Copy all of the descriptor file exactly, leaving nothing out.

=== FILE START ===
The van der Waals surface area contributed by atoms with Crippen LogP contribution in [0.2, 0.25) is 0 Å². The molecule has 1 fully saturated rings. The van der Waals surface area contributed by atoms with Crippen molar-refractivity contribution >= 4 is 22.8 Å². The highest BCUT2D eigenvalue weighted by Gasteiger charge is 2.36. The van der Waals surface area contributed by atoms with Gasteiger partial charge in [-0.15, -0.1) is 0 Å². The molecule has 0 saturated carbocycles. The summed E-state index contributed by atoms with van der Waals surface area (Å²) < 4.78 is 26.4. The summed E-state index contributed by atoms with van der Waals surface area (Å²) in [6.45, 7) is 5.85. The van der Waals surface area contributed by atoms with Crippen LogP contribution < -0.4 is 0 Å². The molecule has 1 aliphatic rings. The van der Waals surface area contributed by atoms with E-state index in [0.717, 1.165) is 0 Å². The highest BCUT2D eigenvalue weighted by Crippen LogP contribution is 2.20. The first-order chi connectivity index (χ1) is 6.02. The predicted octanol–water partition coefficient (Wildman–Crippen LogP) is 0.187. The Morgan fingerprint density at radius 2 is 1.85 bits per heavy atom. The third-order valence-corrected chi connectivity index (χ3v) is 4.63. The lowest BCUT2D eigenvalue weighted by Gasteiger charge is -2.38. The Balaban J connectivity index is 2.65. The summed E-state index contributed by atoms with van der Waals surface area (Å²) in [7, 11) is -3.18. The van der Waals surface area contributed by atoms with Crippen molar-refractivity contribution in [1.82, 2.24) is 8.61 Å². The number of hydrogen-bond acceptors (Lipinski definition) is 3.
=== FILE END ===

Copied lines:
The van der Waals surface area contributed by atoms with Crippen LogP contribution in [0.2, 0.25) is 0 Å². The molecule has 1 fully saturated rings. The van der Waals surface area contributed by atoms with Crippen molar-refractivity contribution >= 4 is 22.8 Å². The highest BCUT2D eigenvalue weighted by Gasteiger charge is 2.36. The van der Waals surface area contributed by atoms with Gasteiger partial charge in [-0.15, -0.1) is 0 Å². The molecule has 0 saturated carbocycles. The summed E-state index contributed by atoms with van der Waals surface area (Å²) < 4.78 is 26.4. The summed E-state index contributed by atoms with van der Waals surface area (Å²) in [6.45, 7) is 5.85. The van der Waals surface area contributed by atoms with Crippen LogP contribution < -0.4 is 0 Å². The molecule has 1 aliphatic rings. The van der Waals surface area contributed by atoms with E-state index in [0.717, 1.165) is 0 Å². The highest BCUT2D eigenvalue weighted by Crippen LogP contribution is 2.20. The first-order chi connectivity index (χ1) is 6.02. The predicted octanol–water partition coefficient (Wildman–Crippen LogP) is 0.187. The Morgan fingerprint density at radius 2 is 1.85 bits per heavy atom. The third-order valence-corrected chi connectivity index (χ3v) is 4.63. The lowest BCUT2D eigenvalue weighted by Gasteiger charge is -2.38. The Balaban J connectivity index is 2.65. The summed E-state index contributed by atoms with van der Waals surface area (Å²) in [7, 11) is -3.18. The van der Waals surface area contributed by atoms with Crippen molar-refractivity contribution in [1.82, 2.24) is 8.61 Å². The number of hydrogen-bond acceptors (Lipinski definition) is 3.